3. Forest and Rangeland Ecosystem Science Center, Boise, ID (United States). US Geological Survey
  4. Univ. of Colorado, Boulder, CO (United States). Department of Geography
  5. Univ. of California, Berkeley, CA (United States). Energy and Resources Group; Lawrence Berkeley National Lab. (LBNL), Berkeley, CA (United States). Climate and Ecosystem Sciences Division; University of California, Merced, CA (United States). Sierra Nevada Research Institute
Publication Date:
Grant/Contract Number:
AC02-05CH11231; FG02-07ER64457
Type:
Accepted Manuscript
Journal Name:
Global Change Biology
Additional Journal Information:
Journal Volume: 24; Journal Issue: 1; Related Information: © 2017 John Wiley & Sons Ltd; Journal ID: ISSN 1354-1013
Publisher:
Wiley
Research Org:
Lawrence Berkeley National Lab. (LBNL), Berkeley, CA (United States)
Sponsoring Org:
USDOE Office of Science (SC), Biological and Environmental Research (BER) (SC-23)
Country of Publication:
United States
Language:
English
Subject:
54 ENVIRONMENTAL SCIENCES; treeline; climate change; seed provenance; range shift; time lag; demographic model; Pinus contorta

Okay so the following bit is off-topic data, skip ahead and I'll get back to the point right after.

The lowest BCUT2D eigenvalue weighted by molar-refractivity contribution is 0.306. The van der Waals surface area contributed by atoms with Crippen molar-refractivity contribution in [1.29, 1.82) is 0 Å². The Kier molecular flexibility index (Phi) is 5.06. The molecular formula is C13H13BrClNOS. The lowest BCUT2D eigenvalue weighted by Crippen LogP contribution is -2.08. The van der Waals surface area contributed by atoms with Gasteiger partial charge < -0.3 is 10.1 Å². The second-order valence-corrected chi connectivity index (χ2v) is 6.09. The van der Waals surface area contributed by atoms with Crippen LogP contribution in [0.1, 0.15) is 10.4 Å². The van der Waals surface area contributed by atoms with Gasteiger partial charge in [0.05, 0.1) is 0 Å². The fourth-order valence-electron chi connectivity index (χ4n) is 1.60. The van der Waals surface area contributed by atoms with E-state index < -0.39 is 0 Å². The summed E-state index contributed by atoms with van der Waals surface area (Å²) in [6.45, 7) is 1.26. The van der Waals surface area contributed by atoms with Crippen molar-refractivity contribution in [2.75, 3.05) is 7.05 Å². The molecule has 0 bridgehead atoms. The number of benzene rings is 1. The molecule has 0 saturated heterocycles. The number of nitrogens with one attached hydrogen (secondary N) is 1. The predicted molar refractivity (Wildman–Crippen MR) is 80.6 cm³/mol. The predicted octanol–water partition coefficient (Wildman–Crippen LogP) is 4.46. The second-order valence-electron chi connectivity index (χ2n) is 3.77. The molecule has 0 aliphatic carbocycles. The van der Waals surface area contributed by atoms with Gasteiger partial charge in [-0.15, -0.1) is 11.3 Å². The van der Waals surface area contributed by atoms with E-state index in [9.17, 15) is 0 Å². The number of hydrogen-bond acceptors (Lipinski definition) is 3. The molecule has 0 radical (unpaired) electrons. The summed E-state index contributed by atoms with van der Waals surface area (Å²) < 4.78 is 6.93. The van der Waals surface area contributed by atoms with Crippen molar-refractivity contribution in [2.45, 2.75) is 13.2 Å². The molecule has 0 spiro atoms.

OSTI Identifier:
1437975
Alternate Identifier(s):
OSTI ID: 1394673

Conlisk, Erin, Castanha, Cristina, Germino, Matthew J., Veblen, Thomas T., Smith, Jeremy M., Moyes, Andrew B., and Kueppers, Lara M.. Seed origin and warming constrain lodgepole pine recruitment, slowing the pace of population range shifts. United States: N. p., Web. doi:10.1111/gcb.13840.
Conlisk, Erin, Castanha, Cristina, Germino, Matthew J., Veblen, Thomas T., Smith, Jeremy M., Moyes, Andrew B., & Kueppers, Lara M.. Seed origin and warming constrain lodgepole pine recruitment, slowing the pace of population range shifts. United States. doi:10.1111/gcb.13840.
Conlisk, Erin, Castanha, Cristina, Germino, Matthew J., Veblen, Thomas T., Smith, Jeremy M., Moyes, Andrew B., and Kueppers, Lara M.. 2017. "Seed origin and warming constrain lodgepole pine recruitment, slowing the pace of population range shifts". United States. doi:10.1111/gcb.13840. https://www.osti.gov/servlets/purl/1437975.
@article{osti_1437975,